Other Names

If available other names are mentioned here

Chengkering, Coral tree, Dadap lenga, Dadap lesang, Dadap limit, Dadap lisa, Dadap minyak, Dadap rangrang, Dadap ri, Dadap srep, Dedap batik, Dedap, Dhadhak, Gatae palagi, Pohon dadap rangrang, Tawng lang, Tawng pa, Vong hot-da, Ye-kathit

Asia, China, Cook Islands, East Timor, Fiji, India, Indochina, Indonesia, Laos, Malaysia, Mauritius, Myanmar, Niue, Pacific, Papua New Guinea, PNG, Philippines, Samoa, SE Asia, Singapore, Sri Lanka, Thailand, Timor-Leste, Vietnam

Weed Potential

Right plant wrong place. We are currently updating this section. Please note that a plant may be invasive in one area but may not in your area so it’s worth checking.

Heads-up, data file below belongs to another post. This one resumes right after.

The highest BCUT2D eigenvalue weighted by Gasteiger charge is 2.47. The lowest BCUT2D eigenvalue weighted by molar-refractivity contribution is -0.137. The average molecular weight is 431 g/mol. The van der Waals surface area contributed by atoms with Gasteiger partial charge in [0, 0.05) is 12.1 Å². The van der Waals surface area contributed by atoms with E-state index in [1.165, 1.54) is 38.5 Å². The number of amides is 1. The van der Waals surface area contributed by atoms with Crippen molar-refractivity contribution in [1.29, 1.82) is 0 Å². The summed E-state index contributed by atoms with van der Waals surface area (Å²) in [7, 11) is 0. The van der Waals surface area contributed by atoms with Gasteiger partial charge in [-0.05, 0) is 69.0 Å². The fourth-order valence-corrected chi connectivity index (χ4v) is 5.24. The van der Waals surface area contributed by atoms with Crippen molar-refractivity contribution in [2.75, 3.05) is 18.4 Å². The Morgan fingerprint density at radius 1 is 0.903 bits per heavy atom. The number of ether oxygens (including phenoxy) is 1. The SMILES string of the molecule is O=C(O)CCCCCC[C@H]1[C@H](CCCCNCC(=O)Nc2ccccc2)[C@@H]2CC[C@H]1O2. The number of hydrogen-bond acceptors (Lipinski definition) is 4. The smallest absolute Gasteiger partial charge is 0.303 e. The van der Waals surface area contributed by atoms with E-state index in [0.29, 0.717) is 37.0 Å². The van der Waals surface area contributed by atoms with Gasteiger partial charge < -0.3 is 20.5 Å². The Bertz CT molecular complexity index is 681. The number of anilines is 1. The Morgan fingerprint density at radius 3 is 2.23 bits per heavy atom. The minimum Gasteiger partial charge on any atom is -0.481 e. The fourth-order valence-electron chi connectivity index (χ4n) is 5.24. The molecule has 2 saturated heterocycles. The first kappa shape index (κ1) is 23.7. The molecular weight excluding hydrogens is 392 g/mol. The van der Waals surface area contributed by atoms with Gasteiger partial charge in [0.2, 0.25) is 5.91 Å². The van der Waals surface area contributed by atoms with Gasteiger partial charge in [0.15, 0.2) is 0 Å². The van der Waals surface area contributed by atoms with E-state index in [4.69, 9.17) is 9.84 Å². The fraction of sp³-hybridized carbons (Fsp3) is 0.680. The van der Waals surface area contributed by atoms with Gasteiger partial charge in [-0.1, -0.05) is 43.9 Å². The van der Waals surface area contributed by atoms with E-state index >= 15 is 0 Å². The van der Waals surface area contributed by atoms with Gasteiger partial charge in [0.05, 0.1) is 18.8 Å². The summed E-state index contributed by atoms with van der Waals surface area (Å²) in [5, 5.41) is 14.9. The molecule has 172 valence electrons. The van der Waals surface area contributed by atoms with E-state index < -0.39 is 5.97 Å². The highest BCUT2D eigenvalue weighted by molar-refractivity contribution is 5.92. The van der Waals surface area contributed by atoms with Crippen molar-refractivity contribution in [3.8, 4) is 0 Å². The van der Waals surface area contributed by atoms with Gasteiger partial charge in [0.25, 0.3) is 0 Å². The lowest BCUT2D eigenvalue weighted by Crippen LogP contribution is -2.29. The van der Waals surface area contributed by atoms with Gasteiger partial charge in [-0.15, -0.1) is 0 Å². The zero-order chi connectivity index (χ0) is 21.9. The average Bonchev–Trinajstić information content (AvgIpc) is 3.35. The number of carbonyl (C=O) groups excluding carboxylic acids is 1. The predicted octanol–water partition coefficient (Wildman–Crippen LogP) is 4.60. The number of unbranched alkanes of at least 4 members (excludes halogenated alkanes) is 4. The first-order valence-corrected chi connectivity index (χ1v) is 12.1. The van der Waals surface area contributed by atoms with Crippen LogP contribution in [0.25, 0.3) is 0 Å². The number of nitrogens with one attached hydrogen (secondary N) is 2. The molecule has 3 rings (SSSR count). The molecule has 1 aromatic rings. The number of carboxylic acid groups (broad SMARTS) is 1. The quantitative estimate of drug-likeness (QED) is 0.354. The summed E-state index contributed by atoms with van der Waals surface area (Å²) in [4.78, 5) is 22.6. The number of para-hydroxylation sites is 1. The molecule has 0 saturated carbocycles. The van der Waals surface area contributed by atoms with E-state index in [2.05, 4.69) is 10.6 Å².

It is classified as invasive in some Pacific islands[305 ].

Conservation Status

IUCN Red List of Threatened Plants Status : This taxon has not yet been assessed

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Growth: S = slow M = medium F = fast. Soil: L = light (sandy) M = medium H = heavy (clay). pH: A = acid N = neutral B = basic (alkaline). Shade: F = full shade S = semi-shade N = no shade. Moisture: D = dry M = Moist We = wet Wa = water.


Expert comment


(Hassk.) Merr.

Botanical References

Links / References

For a list of references used on this page please go here
A special thanks to Ken Fern for some of the information used on this page.